• Individuals have a First Amendment right to record police officers in the performance of their public duties when in public or where the individual otherwise has a legal right to be present.
  • While this is a broad-based right, there are some narrowly-defined limitations. These include, but are not limited to, restrictions against individuals from trespassing on private property or entering a marked crime scene.
  • Arrests of individuals who are recording police activities must be based on factors that are unrelated to the act of recording. Recording officers does not, of itself, establish legal grounds for arrest, issuance of citations, or other enforcement actions.
  • Nearly all seizures and searches of recording devices require a court order or warrant in accordance with the Fourth Amendment.
  • Officers should develop a response ahead of time to deflect any negative reactions by recording individuals.

For more information, visit the newly available PROP toolkit where you can access a host of resources designed to assist agencies in educating officers on the proper response to recording individuals. These resources include

  • Model Policy and Concepts & Issues Paper
  • Trifold brochure
  • In-service training, featuring an Instructor’s Guide, Officer Study Guide, and PowerPoint presentation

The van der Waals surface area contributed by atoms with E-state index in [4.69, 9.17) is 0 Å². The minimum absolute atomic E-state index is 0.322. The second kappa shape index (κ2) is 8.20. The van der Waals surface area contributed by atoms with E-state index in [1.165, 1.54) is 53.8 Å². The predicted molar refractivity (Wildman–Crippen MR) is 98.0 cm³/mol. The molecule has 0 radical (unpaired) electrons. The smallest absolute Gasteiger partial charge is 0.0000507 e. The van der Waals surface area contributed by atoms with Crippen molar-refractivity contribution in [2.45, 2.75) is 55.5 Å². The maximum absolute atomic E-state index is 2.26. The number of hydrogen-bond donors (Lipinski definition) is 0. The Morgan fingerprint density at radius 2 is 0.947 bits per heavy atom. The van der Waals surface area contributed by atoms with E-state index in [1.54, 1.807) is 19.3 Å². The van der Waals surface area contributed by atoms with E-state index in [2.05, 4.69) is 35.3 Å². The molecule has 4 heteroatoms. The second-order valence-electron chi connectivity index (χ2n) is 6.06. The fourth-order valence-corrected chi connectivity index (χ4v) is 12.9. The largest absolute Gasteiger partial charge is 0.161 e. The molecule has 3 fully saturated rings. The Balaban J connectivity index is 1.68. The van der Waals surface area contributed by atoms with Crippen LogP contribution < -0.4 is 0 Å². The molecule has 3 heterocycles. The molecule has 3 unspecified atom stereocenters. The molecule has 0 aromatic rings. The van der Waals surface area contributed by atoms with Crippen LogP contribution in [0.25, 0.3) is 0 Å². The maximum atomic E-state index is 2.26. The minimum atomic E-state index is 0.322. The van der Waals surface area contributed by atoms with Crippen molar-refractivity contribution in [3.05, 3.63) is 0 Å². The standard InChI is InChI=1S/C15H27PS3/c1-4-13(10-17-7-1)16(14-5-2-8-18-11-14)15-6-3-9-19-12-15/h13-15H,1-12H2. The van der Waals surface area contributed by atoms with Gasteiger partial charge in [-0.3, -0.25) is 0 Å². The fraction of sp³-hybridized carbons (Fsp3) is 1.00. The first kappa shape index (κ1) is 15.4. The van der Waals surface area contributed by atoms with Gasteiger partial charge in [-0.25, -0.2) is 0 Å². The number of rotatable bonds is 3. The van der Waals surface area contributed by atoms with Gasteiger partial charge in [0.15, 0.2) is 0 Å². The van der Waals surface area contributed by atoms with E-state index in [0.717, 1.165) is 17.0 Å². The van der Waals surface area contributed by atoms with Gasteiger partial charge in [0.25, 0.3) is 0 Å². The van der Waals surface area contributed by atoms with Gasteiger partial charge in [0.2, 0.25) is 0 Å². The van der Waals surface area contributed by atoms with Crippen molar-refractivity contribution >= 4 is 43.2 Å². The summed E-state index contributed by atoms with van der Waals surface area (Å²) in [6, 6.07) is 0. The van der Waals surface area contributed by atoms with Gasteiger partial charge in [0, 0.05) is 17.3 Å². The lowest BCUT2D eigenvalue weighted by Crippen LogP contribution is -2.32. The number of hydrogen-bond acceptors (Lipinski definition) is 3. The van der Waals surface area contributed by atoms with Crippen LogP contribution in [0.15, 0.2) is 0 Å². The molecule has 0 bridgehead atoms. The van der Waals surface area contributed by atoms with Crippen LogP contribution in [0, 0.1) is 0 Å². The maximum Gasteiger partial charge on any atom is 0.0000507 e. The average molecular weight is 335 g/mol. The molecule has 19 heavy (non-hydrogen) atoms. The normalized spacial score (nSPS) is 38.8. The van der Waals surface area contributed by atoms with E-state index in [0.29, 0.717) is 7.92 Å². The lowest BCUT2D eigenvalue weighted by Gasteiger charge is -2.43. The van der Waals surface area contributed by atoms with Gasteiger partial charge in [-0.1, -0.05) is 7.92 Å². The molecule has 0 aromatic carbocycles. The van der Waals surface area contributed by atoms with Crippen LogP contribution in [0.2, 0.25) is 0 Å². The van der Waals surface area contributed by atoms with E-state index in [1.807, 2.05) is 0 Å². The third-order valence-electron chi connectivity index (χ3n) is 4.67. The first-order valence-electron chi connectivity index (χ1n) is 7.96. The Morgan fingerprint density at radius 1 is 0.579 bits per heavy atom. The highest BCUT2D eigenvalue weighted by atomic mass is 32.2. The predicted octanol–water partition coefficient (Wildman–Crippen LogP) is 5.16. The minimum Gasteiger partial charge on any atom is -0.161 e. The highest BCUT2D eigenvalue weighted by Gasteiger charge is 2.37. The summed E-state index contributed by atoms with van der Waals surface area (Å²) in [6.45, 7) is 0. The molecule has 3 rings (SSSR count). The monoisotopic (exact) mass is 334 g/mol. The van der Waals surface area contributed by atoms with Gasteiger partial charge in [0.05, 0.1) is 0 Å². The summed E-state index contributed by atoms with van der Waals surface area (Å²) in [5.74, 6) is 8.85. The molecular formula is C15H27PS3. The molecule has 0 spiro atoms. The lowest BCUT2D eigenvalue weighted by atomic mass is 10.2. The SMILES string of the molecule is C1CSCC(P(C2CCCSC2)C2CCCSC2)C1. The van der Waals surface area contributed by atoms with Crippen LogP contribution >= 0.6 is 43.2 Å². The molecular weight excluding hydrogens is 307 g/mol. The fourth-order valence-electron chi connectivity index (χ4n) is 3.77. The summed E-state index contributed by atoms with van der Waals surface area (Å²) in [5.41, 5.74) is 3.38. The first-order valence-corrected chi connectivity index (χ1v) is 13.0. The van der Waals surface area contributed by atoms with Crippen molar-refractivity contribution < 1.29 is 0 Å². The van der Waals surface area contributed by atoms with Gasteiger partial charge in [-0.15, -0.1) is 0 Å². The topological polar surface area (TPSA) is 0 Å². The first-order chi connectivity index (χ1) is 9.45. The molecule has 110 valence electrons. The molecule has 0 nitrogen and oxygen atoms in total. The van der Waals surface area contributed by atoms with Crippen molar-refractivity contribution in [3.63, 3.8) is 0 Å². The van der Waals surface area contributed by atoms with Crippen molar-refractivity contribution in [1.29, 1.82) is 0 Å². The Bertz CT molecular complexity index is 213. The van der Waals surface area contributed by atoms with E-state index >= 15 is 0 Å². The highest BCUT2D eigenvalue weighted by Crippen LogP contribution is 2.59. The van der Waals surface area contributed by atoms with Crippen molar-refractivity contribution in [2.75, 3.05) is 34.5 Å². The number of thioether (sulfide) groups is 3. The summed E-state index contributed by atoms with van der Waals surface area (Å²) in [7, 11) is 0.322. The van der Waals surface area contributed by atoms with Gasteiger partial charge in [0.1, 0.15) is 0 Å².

• Roll-call training video
  • Series of webinars focusing on frequently asked questions, the legal aspects of public recording, and the full in-service training

Agencies are encouraged to utilize these policy and training documents to foster positive community-police interactions, especially those involving video recordings. Have questions? Email the PROP team at prop@theiacp.org.

Posted in Legal, Technology

Statement of IACP President Donald W. De Lucca on Recent Shootings of Police

Today, I turned on the news only to watch as more officers were targeted by violence. Yet again, we find ourselves sending thoughts and prayers to those in the law enforcement profession and their families. In just a few short hours in the U.S. one officer has been killed and another five wounded. At least one of the situations appears to be an ambush attack, where one officer was killed and another gravely injured simply for the uniform they wear.